As the economic picture remained clouded and investors remained nervous, the age of purchasers of long-term care insurance in 2009 increased for the 55-and-older group over 2008, according to an annual study by the American Association for Long-Term Care Insurance (AALTCI) to be released in April. The organization’s research was based on an analysis of 155,000 individual-placed policies.
“Clearly the economy is having an impact on when individuals start their long-term care planning and what benefit levels and policy options they select,” said Jesse Slome, executive director of the industry organization, in the release announcing the findings.
According to the study, 73.5% of buyers of individual policies were age 55 or older when they applied for coverage in 2009, compared to 69% in 2008.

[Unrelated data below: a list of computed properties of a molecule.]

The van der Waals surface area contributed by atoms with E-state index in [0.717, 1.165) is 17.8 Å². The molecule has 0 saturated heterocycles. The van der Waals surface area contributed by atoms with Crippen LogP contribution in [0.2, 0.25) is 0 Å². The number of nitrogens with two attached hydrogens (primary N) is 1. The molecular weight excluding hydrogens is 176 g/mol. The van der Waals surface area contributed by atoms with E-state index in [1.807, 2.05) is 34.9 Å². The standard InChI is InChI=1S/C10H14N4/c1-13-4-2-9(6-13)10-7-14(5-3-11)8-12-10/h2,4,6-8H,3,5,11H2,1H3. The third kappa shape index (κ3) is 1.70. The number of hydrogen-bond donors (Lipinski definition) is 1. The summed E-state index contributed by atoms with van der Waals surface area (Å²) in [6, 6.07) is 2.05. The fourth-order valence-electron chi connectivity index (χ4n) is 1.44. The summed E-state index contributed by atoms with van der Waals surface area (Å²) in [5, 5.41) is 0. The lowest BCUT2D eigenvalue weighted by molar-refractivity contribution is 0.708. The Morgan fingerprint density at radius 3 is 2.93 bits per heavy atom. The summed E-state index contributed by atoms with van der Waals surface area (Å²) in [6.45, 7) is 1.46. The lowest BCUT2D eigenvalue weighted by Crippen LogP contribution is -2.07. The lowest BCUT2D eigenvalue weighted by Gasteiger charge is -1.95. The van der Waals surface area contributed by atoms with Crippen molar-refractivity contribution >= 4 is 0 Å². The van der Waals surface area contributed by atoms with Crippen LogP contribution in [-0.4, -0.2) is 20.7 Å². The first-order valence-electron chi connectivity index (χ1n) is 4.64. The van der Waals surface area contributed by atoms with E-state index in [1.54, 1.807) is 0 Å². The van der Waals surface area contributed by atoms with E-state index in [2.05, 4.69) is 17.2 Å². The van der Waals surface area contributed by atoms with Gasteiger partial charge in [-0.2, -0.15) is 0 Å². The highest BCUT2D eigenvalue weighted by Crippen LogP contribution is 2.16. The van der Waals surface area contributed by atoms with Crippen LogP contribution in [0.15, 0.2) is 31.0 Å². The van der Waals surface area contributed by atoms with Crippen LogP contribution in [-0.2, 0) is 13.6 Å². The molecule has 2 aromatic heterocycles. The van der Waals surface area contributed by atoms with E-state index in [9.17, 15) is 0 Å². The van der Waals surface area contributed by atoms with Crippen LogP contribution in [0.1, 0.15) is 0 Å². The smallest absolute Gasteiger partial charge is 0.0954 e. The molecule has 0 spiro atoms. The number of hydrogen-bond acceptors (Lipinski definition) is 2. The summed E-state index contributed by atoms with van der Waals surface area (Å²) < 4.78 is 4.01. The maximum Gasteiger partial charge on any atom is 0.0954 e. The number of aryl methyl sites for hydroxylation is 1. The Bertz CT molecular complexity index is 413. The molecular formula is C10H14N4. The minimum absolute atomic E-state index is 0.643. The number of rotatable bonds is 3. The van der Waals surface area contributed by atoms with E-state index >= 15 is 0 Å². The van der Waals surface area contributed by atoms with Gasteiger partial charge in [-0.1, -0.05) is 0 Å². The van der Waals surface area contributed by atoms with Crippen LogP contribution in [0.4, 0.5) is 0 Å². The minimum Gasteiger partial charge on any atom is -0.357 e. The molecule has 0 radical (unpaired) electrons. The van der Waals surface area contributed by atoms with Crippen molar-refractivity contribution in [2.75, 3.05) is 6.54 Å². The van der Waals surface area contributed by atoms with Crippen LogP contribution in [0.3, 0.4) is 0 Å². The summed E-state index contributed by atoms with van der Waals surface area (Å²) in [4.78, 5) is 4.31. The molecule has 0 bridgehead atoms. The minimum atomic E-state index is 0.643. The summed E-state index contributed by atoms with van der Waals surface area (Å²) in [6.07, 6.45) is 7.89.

“The decline in value of retirement portfolios has actually prompted an increased number of advisors to recommend long-term care insurance to clients who previously thought they could self-insure the risk,” Slome said in an interview. “That may account for some of the growth of limited-duration policies among those who wanted to offset some, but not all, of the financial risk.”
When it came to choosing benefit options, the study found a slight increase in the percentage of individuals selecting lower benefit levels and longer elimination (deductible) periods, which both contribute to lower premium costs. About 43% of buyers selected initial daily benefit amounts of $149 or less; compared to 37.5% who chose that level of coverage in 2008. The average buyer between ages 45 and 54 paid $1,900 annually for coverage.
“The sweet spot for selling long-term care insurance appears to be the mid-50s,” Slome said. “That’s generally when protection can be most affordable and when applicants can still qualify.”